When we think of Scotland, images of sheep in fields are likely to come to mind. That is because land for keeping sheep occupies a high portion of the nation’s area.

Using that land to combine trees and agriculture, known as agroforestry, could be an opportunity to reduce greenhouse gases levels while benefitting farmers, their animals and agriculture resilience.

Agroforestry can be done either by adding shrubs or trees to land used to grow vegetables or animals, or by moving livestock to woods. Trees can be widely spaced or in groups and hedgerows or windbreaks can also be used.

Products resulting from agroforestry are already successfully sold in UK supermarkets. For example, Woodland Eggs come from chickens that have access to woodland, as part of a partnership between a supermarket chain and the Woodland Trust.

There is growing interest in making farming more sustainable and contribute to Scotland’s ambitious goals of reaching carbon neutrality by 2045. In this blog post we give an overview of findings from research on the topic that has been commissioned by ClimateXChange.

Agroforestry systems for Scotland

Carbon benefits can be achieved fastest in highly productive lowland areas. Adding plants that serve as windbreaks and buffer strips is likely to further increase the amount of greenhouse gases captured. Hedgerows also have strong emissions mitigation benefits, but their financial viability is unknown.

This approach can bring financial benefits for farmers who can have an additional source of income from fuel, timber and fruit production.

Combining sheep and trees on the same land is economically viable for farmers while also helping Scotland reduce its greenhouse gas emissions.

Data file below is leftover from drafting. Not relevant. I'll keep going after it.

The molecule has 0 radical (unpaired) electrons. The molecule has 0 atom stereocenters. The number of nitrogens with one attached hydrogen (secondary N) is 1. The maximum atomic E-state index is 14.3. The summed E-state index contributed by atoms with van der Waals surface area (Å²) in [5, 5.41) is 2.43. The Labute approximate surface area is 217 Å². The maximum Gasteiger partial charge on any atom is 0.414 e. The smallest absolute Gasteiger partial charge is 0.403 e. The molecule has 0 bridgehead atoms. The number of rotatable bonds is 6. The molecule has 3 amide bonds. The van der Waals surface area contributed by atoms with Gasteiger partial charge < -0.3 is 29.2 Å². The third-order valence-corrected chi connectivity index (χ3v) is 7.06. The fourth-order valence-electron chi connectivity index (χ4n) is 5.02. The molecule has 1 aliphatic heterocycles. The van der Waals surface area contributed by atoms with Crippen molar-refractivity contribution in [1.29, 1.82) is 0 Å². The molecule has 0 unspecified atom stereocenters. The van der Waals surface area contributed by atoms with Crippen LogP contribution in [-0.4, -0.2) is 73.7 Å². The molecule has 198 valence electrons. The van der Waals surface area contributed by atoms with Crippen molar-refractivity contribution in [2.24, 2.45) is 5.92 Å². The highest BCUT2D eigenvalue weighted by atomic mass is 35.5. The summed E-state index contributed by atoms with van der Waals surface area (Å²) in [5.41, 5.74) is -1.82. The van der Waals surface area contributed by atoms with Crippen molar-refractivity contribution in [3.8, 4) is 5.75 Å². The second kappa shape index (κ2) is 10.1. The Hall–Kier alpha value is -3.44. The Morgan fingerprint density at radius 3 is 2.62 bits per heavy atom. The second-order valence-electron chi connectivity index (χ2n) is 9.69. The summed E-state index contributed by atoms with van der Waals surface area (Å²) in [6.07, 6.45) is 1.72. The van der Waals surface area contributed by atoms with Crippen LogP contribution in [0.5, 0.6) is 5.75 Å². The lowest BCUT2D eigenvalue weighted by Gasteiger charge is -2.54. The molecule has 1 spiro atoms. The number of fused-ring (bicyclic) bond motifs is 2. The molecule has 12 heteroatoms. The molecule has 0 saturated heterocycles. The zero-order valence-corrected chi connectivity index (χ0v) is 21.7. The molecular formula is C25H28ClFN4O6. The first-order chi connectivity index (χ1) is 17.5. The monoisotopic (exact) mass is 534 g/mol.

Other approaches work as well. Studies reviewed for ClimateXChange have looked into different types of agroforestry system in the Scottish uplands and lowlands, and for a range of tree species. They found that all systems bring economic benefits for farmers, with only a few specific exceptions for land with vegetable crops. Furthermore these benefits are better than those from conventional agriculture and forestry.

Resilient farms and soils

Livestock productivity does not seem to be affected by introducing trees in farms, while there is an extra benefit of trees growing better when livestock is present. Trees also provide shelter and shade for livestock, and can reduce ammonia emissions, which harm people’s health as well as sensitive habitats.

Agroforestry can also make farms more resilient to climate change given that trees help prevent floods, increase biodiversity and make soils more stable and fertile.

These benefits translate into savings. For instance, soil erosion in Scotland costs up to £50 million each year, so prevention has clear economic benefits.

However, before planting trees there are some things to consider to maximise environmental benefits. Disturbing soil to plant trees can release carbon dioxide back into the atmosphere and it may take several years to sequester it back into the soil, depending on how many trees can be planted. So, it is important to consider original land use, soil type, planting method and type of agroforestry, as these may influence how much carbon is released.

Barriers for adoption

Whether farmers are willing to adopt agroforestry depends on the farming system they use, where they are, resources available to them, constraints and their mindset and priorities.

Introducing trees on a farm brings additional costs in the initial years owing to tree planting and establishment costs, while it can take years to generate income from selling tree-related products. However, in the long run agroforestry has higher economic benefits than conventional agriculture.

Financial support for land managers includes schemes that are directly targeted at agroforestry, for example the Forestry Grant Scheme support for agroforestry to help create small-scale woodlands within sheep grazing pastures, with others being more directed at hedge or woodland expansion. Researchers suggest that Payments for Ecosystem Services (PES) schemes, including the Woodland Carbon Code, could help make agroforestry more attractive for farmers.

Looking to the future, the potential for agroforestry will be influenced by a range of factors including changes in the price of timber, farm subsidies and carbon markets.

Featured research

The potential for agroforestry to reduce net GHG emissions in Scotland through the Woodland Carbon Code

Understanding carbon sequestration from nature-based solutions

The potential for an agroecological approach in Scotland: policy brief

Agroforestry in Scotland – potential benefits in a changing climate

Related link

Forestry Grant Scheme support for agroforestry